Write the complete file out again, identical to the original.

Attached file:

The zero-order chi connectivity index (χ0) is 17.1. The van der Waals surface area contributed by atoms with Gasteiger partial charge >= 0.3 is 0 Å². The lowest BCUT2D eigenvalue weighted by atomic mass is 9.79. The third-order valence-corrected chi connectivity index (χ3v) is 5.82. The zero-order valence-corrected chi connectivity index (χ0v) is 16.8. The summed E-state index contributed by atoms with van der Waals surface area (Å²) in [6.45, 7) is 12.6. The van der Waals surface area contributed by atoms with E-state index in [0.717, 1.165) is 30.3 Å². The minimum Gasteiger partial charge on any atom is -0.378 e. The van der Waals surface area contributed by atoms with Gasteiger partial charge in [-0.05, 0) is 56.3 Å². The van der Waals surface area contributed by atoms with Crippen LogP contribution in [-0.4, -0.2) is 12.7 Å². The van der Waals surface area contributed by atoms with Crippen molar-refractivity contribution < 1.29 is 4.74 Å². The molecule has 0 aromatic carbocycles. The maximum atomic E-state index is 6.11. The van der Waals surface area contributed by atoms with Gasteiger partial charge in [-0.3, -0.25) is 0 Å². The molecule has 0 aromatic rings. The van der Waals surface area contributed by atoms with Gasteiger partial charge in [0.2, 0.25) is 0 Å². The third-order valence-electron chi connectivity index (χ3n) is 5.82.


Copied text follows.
The zero-order chi connectivity index (χ0) is 17.1. The van der Waals surface area contributed by atoms with Gasteiger partial charge >= 0.3 is 0 Å². The lowest BCUT2D eigenvalue weighted by atomic mass is 9.79. The third-order valence-corrected chi connectivity index (χ3v) is 5.82. The zero-order valence-corrected chi connectivity index (χ0v) is 16.8. The summed E-state index contributed by atoms with van der Waals surface area (Å²) in [6.45, 7) is 12.6. The van der Waals surface area contributed by atoms with E-state index in [0.717, 1.165) is 30.3 Å². The minimum Gasteiger partial charge on any atom is -0.378 e. The van der Waals surface area contributed by atoms with Gasteiger partial charge in [-0.05, 0) is 56.3 Å². The van der Waals surface area contributed by atoms with Crippen LogP contribution in [-0.4, -0.2) is 12.7 Å². The van der Waals surface area contributed by atoms with Crippen molar-refractivity contribution < 1.29 is 4.74 Å². The molecule has 0 aromatic carbocycles. The maximum atomic E-state index is 6.11. The van der Waals surface area contributed by atoms with Gasteiger partial charge in [-0.3, -0.25) is 0 Å². The molecule has 0 aromatic rings. The van der Waals surface area contributed by atoms with Gasteiger partial charge in [0.2, 0.25) is 0 Å². The third-order valence-electron chi connectivity index (χ3n) is 5.82.